Denton: No Firm Timetable for Vucevic's Return
By John Denton
Jan. 15, 2014
ORLANDO – Because he is now subject to NBA guidelines regarding concussions, Orlando Magic center Nikola Vucevic has no firm timetable for his return.
His return, quite simply, will be decided by Magic and independent NBA doctors and it’s out of the hands of the coaching staff.
Vucevic suffered a concussion last Monday in Los Angeles when he fell head-first to the floor after having his legs knocked out from under him by Clippers’ forward Blake Griffin. It is Vucevic’s second concussion in the last 11 months, heightening the concern around the standout center.
Magic coach Jacque Vaughn said that Vucevic has began the NBA’s concussion protocol, which is significant because it means that the center is no longer suffering from symptoms related to the concussion. Vucevic said last week that he was suffering from headaches in the days after the scary fall to the floor.
Under guidelines of the NBA’s concussion protocol, players have to pass a variety of gradually increased tests before they are allowed to even return to practice. After all symptoms are gone, players much ride a stationary bike, jog on a treadmill and go through non-contact drills without feeling the effects of the concussion. If symptoms reappear, they have to repeat the step. Team doctors and a NBA-appointed doctor will then consult before the player – Vucevic in this case – is allowed to return to practice.
Magic coach Jacque Vaughn, a NBA player for 12 seasons before going into coaching, supports the NBA’s concussion protocol and said the safety of the players should come first and foremost.
``He’s in the doctor’s hands and in the NBA concussion protocol and he hasn’t been cleared yet,’’ Vaughn said of Vucevic. ``I’m sure in the past that guys played with concussions, but now since there’s a protocol (the symptoms) are more evident. You have to be smarter of when guys are back on the floor. We’ve seen because of football that guys get back too soon and have multiple concussions. There’s always concern, but you want your guy back on the floor in good shape.’’
AFFLALO ENDORSEMENT: Add Chicago Bulls coach Tom Thibodeau to the growing list of Eastern Conference coaches who have taken notice of Orlando guard Arron Afflalo and endorse his bid to the make the NBA All-Star Game.
Afflalo, who missed his third straight game Wednesday night with a strained foot, has been Orlando’s steadiest player all season. He scored a career-best 43 points against Philadelphia and hit eight 3-pointers against Milwaukee. In addition to having four 30-point games and 18 20-point games, he’s averaging career bests in scoring (20.8 ppg.), rebounding (4.4 rpg.), assists (3.9 apg.) and 3-point shooting (41.4 percent).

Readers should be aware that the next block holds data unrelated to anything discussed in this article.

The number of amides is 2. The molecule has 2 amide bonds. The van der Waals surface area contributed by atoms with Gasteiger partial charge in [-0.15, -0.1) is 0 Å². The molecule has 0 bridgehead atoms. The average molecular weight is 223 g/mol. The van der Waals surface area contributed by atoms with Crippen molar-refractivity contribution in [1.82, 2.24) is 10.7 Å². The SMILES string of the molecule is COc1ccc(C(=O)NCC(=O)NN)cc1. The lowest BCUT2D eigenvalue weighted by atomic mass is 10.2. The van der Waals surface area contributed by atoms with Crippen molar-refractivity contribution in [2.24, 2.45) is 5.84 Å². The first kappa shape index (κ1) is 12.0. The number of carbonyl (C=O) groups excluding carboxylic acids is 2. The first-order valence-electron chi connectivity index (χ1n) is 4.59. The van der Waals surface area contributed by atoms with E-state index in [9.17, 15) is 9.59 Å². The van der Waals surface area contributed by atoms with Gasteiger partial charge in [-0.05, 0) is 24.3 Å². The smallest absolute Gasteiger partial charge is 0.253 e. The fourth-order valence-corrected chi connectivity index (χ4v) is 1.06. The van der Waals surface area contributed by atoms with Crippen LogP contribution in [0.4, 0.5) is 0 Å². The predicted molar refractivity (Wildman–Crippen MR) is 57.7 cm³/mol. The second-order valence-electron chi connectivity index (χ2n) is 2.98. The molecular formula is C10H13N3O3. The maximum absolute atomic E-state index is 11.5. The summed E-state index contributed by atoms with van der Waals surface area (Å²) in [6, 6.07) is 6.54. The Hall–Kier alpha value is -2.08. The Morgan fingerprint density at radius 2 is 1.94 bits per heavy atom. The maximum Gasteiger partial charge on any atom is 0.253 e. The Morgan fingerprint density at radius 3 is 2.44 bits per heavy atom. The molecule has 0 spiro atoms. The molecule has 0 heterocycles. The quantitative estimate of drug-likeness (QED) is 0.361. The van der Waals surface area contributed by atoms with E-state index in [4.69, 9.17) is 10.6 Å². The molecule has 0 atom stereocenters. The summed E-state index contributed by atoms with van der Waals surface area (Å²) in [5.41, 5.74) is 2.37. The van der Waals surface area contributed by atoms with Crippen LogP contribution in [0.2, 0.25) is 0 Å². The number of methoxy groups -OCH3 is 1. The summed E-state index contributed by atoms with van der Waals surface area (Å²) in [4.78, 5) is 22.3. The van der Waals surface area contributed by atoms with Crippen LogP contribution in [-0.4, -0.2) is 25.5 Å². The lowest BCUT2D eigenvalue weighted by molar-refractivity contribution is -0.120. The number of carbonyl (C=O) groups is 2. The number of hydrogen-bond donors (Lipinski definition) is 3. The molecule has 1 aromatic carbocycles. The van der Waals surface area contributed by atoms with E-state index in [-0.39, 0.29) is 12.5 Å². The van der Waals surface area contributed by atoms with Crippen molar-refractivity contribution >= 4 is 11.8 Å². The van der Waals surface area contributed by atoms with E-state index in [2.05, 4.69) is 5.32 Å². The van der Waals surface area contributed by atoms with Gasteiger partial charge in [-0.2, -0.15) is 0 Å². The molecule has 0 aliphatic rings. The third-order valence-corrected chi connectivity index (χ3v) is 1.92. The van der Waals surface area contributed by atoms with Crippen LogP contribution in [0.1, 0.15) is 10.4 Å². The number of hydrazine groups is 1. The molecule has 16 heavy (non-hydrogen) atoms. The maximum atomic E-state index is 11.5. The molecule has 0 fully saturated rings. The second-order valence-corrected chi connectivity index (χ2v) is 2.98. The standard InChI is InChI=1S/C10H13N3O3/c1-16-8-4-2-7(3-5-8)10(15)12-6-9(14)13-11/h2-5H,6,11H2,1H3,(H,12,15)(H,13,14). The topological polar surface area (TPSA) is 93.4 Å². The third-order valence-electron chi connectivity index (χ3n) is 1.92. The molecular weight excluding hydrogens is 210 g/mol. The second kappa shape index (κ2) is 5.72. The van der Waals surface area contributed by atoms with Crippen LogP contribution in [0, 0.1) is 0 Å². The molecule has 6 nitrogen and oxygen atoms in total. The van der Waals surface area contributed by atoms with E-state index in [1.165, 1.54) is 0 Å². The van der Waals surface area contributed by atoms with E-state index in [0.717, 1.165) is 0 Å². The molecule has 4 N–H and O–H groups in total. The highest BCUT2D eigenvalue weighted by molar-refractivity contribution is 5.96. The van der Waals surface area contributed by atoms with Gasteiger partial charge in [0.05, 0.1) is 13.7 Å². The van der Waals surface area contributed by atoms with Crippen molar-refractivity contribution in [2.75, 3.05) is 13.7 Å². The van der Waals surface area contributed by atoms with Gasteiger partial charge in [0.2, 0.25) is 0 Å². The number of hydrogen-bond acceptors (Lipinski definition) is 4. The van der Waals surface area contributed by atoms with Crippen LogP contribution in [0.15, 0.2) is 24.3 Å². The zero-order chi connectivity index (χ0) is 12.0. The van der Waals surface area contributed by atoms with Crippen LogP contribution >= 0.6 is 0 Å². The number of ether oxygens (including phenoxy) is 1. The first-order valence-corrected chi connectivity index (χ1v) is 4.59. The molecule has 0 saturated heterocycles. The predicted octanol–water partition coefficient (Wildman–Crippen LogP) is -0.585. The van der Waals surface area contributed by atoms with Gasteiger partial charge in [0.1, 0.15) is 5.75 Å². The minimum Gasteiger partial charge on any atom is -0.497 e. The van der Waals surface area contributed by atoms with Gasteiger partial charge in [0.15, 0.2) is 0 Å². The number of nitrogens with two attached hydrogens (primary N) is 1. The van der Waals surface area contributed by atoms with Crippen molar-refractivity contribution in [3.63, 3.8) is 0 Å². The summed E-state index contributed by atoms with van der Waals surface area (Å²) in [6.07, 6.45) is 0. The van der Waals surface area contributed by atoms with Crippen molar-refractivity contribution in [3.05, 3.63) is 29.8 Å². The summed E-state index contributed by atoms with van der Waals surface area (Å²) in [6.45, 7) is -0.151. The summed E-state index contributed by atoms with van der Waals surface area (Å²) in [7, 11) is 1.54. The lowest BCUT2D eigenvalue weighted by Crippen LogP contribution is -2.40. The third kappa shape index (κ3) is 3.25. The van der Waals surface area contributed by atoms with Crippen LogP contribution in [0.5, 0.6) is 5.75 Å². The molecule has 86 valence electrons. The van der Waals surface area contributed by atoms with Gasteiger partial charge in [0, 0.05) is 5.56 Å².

Afflalo is hoping that all of it equates to the first All-Star appearance of his seven-year NBA career. Vaughn has said he will call around to other coaches in the Eastern Conference to push for Afflalo to make the All-Star game, and it sounds like Thibodeau is already on board with the idea.
``I know Afflalo is hurt, but he’s had a great year and he’s a guy who just gets better and better,’’ Thibodeau said. ``You could certainly make a case for him (to make the All-Star Game). The way he scores the ball so many different ways. And the fact that he plays both sides of the ball – he’s a terrific defender as well. But each year he’s gotten better and better. So he’s certainly deserving of consideration.’’
MORE POST-UPS: With Vucevic out for the foreseeable future, the Magic are in search for points in the paint. Starting power forward Glen ``Big Baby’’ Davis is an option, but so too is reserve power forward Andrew Nicholson.
Last season, Nicholson proved himself to be one of Orlando’s most reliable players with his back to the basket. This season, he’s expanded his shooting range to include the 3-point shot from the corner. But by taking 66 3-pointers (and making 21) it’s taken Nicholson out of the paint for potential post-up plays. That’s significant because Nicholson has made 43 of 68 shots (63.2 percent) this season and 15 of 36 (41.6 percent) from the two low blocks.
Magic coach Jacque Vaughn said that Nicholson needs to find a balance between posting up for high percentage shots and corner threes that stretch opposing defenses.
``I think throughout the course of the game, whether he’s taking four or five shots, there have been some touches on the post,’’ Vaughn said. ``We’ll continue to remind him that his ability to post-up for us – whether it’s me calling plays for him or him getting down there himself – he’s good for us posting up and creating space for us.’’